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Citation: Beck, Isabel, McKeown, Margaret, & Kucan, Linda. (2002). Bringing Words to Life. New York, NY: Guildford Press.

Title: Bringing Words to Life: Robust Vocabulary Instruction
Year: 2002
Medium: Book
Author(s): Beck, Isabel
Kucan, Linda
McKeown, Margaret
Grades: Kindergarten to Twelfth Grade
Category: Teaching Vocabulary English Language Learners and Writing
Annotation: “First-grade children from higher-SES groups knew about twice as many words as lower SES children” (p. 1) is one of many research findings that Isabel Beck, Margaret McKewon and Linda Kucan share to help explain the need for effective vocabulary instruction in your classroom for all students, be especially for ELLs and underachieving readers and writers. One misconception that they hope to clear up with this book is that vocabulary is indeed learned through the context of reading, but providing time to read by itself is not enough, especially since many children do not read enough or are not reading at high enough levels to increase their vocabulary at an adequate rate. In addition to learning vocabulary through context in reading, these leaders implore educators to explicitly teach vocabulary in other ways and the structure that they suggest involves three tiers of words. The first tier includes words such as baby and walk which rarely need to be taught, especially as related to school curriculum. The third tier of words is made up of low frequency words such as peninsula which can be taught in the appropriate content area. However, it is the second tier of words (7,000 approximately) which are frequently used across many contexts that they feel should be the focus of vocabulary instruction.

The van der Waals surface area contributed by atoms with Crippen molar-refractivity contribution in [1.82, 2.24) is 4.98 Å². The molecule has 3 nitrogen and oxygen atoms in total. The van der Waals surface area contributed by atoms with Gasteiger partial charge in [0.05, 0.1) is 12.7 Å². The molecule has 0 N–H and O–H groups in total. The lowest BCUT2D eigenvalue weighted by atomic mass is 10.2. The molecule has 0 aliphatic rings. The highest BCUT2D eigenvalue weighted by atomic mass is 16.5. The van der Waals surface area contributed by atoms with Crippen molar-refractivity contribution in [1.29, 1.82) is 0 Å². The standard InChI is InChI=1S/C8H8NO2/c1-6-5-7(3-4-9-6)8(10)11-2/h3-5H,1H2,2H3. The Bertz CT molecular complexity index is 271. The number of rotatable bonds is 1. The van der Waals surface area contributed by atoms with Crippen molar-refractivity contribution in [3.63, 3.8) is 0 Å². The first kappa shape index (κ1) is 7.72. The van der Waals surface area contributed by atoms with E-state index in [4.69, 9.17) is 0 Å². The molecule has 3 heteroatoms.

The bulk of this book then introduces you to strategies for choosing words for your grade level; introducing vocabulary; developing vocabulary in early and later grades; making the most of natural contexts; and enriching the verbal environment. As a part of this rich verbal environment, “Teachers, through their own choice of words, should strive to have students become accustomed to hearing words they do not know, words that are beyond their current knowledge” (p. 121). The appendix includes lists of books for teaching vocabulary for kindergarten through second grade, resources about the origins of words, and books to spark students’ curiosity about language. If you are a teacher, curriculum director, or administrator looking for research-based strategies for vocabulary instruction, this resource may be good starting point.